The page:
DIY Headboard: Step By Step Guide
Updated: Mar 10
This weekend, Alice (@alicemaughaninteriors) & I very much enjoyed running our first @myhomestyleseries workshop of the year on Saturday at Liv's in Solihull, helping some lovely ladies define their interior style. We are running the same workshop at Jaspers Of Hinckley on Saturday 21st March so if you would like to come along to that one or any of the other workshops in the series, you can head to our Eventbrite page for tickets and more information.
Now, the reason I'm mentioning our workshops (I promise it wasn't just a shameless plug!) is I was having a chat with one of said lovely ladies, also coincidentally called Alice, about her rental property and how she can't find a headboard she really likes so I suggested she had a go at making her own!
I definitely don't claim to be a good or even average DIY-er but this is actually an area I have some experience in! Last year I decided to make my own headboard due to the awkward pipe-boxing behind the bed* which meant a shop bought one wouldn't quite do the job.
So after some internet searching I managed to get a rough idea of how I could do it, but there wasn't a very straight forward guide anywhere so I thought I'd create one!
*My particular headboard was therefore wall hung rather than attaching to the bed base, but this method can be applied to all sorts of beds - you may just need to adjust your measurements slightly!
What You Need
Wooden Board(s) - I used chipboard which worked well (cut to size at B&Q)
Upholstery Foam (cut to size) - I got lucky and Dunelm made them the perfect size for what I needed!
Fabric of your choice (this is a Clarke & Clarke fabric bought from Eden Fabrics)
Staple Gun with plenty of staples
No Nails Glue
L-Brackets & Screws
Ideally a wonderful helper for the stapling section (my Mum was a big help!)
Step By Step Guide
1. Measure, measure & measure again! Figure out how big you want your headboard to be (width, height and depth) and decide if you'd like panels or squares, and if so, how many (or alternatively one large headboard!) - for the purpose of this guide I'll stick to three panels like I did.
2. Draw up your plan to work out how large your panels need to be, and how much wadding and fabric you'll need - remember if your fabric has a pattern repeat you need to look at how your fabric will match up at the joins, and also allow enough to wrap around the sides plus go around the back to staple on securely.
3. Once you have all your materials, you'll need a large flat area to lay everything out. First of all you'll want to glue your upholstery foam onto your wooden boards. As I mentioned, my foam was already the right size, but if you need to cut yours, I believe a Stanley knife is the best way to do this or there are websites where you can order the foam with your exact measurements.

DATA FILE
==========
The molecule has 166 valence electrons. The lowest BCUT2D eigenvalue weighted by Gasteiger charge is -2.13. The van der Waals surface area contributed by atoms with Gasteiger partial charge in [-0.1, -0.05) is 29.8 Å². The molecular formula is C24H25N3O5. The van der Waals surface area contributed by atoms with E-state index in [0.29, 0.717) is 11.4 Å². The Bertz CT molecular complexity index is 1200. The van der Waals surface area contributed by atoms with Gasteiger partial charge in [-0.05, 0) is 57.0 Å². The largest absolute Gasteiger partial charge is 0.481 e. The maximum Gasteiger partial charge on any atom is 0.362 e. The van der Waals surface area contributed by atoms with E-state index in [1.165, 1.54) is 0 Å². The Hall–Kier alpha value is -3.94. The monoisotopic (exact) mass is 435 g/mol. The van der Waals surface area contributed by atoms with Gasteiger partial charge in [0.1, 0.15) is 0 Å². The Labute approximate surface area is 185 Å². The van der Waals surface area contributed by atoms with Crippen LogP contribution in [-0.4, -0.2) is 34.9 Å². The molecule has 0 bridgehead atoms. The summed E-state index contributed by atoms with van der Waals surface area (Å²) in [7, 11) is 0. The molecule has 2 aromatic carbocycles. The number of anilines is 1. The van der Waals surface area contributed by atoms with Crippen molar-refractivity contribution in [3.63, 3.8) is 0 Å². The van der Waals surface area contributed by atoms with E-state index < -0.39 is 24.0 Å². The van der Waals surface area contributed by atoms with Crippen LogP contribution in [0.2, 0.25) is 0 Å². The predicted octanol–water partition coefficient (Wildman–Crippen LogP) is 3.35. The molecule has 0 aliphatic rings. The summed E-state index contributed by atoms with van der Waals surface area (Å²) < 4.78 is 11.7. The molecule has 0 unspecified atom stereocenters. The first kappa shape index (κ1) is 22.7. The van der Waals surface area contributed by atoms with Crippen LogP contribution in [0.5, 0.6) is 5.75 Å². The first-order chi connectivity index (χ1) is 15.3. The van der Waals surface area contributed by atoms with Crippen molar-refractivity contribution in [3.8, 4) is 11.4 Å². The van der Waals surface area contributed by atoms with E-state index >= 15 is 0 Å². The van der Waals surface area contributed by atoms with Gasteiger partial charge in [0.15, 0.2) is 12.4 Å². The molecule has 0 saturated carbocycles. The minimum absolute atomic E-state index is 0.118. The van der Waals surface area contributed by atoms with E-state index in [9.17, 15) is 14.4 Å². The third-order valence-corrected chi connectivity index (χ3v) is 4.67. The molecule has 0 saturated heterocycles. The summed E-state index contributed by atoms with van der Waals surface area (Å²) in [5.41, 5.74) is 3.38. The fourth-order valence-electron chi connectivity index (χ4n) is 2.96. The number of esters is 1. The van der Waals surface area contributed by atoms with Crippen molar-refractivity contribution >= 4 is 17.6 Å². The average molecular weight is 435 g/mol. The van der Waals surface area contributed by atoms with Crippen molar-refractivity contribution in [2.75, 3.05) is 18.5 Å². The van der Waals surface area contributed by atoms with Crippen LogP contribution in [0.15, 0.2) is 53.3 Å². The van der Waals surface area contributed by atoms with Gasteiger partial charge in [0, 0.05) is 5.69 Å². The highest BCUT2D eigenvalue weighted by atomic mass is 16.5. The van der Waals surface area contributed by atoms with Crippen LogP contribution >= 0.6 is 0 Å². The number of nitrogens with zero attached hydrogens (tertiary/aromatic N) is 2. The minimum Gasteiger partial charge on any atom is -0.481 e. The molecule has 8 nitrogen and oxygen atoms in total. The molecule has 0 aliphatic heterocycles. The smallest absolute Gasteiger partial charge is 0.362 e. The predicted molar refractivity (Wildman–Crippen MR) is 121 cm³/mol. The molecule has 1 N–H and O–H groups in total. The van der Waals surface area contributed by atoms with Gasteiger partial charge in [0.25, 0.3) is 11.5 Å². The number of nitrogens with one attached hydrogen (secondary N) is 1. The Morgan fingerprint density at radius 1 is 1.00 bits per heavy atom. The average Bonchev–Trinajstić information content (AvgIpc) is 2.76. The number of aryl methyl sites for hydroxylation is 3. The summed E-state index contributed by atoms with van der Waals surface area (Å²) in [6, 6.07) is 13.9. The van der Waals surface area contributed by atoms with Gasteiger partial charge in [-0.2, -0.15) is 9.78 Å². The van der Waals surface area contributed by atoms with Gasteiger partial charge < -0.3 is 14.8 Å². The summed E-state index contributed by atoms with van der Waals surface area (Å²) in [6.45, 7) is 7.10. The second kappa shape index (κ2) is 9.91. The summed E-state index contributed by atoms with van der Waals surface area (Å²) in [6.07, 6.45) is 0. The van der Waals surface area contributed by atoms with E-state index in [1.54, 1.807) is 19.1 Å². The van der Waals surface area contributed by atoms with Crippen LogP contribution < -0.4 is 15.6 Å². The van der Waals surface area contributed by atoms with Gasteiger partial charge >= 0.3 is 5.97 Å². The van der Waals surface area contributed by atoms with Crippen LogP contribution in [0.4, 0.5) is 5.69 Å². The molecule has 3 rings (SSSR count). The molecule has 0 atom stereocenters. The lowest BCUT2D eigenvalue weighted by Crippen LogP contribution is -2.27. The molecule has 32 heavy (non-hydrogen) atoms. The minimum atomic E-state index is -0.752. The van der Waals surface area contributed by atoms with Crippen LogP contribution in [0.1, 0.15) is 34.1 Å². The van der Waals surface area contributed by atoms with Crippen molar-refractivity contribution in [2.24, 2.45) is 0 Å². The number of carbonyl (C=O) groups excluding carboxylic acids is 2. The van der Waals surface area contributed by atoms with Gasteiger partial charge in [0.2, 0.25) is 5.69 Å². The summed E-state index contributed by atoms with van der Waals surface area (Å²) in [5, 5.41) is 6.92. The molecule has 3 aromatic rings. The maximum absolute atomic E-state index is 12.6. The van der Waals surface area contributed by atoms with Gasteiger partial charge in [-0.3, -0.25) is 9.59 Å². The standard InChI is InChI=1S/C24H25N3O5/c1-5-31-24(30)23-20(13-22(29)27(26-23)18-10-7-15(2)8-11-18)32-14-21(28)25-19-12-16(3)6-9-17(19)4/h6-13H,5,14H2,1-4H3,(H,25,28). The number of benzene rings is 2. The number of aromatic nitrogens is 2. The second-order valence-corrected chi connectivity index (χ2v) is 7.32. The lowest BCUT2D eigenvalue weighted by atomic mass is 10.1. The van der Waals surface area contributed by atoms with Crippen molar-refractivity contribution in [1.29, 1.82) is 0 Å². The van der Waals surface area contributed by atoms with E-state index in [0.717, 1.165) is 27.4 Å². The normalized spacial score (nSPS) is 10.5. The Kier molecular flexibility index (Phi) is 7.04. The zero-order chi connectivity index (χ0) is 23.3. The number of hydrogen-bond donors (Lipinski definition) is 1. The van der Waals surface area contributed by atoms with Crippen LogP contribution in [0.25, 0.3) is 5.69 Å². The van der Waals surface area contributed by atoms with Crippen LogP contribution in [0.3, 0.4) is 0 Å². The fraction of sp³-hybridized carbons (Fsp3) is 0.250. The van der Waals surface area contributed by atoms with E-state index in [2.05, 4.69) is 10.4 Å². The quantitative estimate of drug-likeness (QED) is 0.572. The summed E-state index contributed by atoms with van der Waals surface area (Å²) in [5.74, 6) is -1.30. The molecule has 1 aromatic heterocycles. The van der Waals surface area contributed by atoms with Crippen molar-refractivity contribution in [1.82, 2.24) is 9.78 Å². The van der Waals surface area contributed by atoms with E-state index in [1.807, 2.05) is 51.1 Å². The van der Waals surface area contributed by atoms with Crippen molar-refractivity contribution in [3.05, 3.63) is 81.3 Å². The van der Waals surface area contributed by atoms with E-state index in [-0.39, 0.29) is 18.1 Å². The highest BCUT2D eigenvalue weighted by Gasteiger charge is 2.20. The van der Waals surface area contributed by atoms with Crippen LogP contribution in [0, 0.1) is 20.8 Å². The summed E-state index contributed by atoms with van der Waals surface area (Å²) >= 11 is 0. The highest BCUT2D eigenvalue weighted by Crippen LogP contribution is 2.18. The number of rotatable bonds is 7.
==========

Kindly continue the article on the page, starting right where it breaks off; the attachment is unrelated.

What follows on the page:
4. Next up comes the wadding. I rolled out enough wadding to go around the board & foam, then lay the board (foam side down) on top of the wadding and cut to size. Then flip the board the other way up (with the wadding) ready for step 5.
5. Fold the wadding around the sides, top & bottom and staple to the back of the chipboard. At the corners we gathered the wadding until it looked pretty flat and stapled it in several places but you could also use a hospital corner sort of approach too.
6. Repeat steps 4 & 5 on all panels.
7. Similarly to the wadding we laid out the fabric (pattern side down), with the board on top (foam/wadding side down) to work out how much fabric we'd need. The fabric I chose had a very small pattern repeat so I didn't have to worry too much about that, but it also meant that I had to line them up carefully so the panels looked like they blended together well. This stage is very important to get right as you don't want to cut your fabric for it to be wong so perhaps pin it in place to check it'll work before committing to the cut!
8. When you're ready, repeat the same method as with the wadding, stapling down the sides, along the top & bottom, and at the corners use whichever technique gives you the neatest finish. We folded one side down, stapled and then folded the other side on top which worked well.
9. Now you have three beautifully upholstered panels. I found it helpful to lean them against the wall in position to work out which order looked best. Of course, if you're feeling fancy you can add buttons at this stage but I liked how mine looked without, and plus...baby steps!
10. Next you'll want to fix the panels together. For this I bought three wooden battens cut to size at B&Q as well as some small L-brackets and screws.
11. I put one at the top, one in the middle and one at the base - measuring all the way across to ensure they were level. I also had a plug socket behind the headboard to work around so I made sure I left enough room for that (confession: my first attempt just caught the bottom of the plugs so I had to redo it!)
12. Secure the battens in place with the L-brackets - top tip: put them all in position before screwing them down to ensure you have enough!
13. Depending on how you're attaching your headboard, this step may not be relevant to you! I placed my headboard on the pipeboxing to work out where I'd need the wall hooks and marked them up on the top wooden batten, and on the wall.
14. I screwed one side of the hooks onto the wooden batten, and held the headboard up again to check my wall marks were correct.
15. Lastly, I drilled the holes in the wall for the other side of the wall hooks and fixed them on the wall ready to attach the headboard. And voila!
Definitely let me know if you try making your own headboard, I'd love to see your creations!
Thanks so much for reading,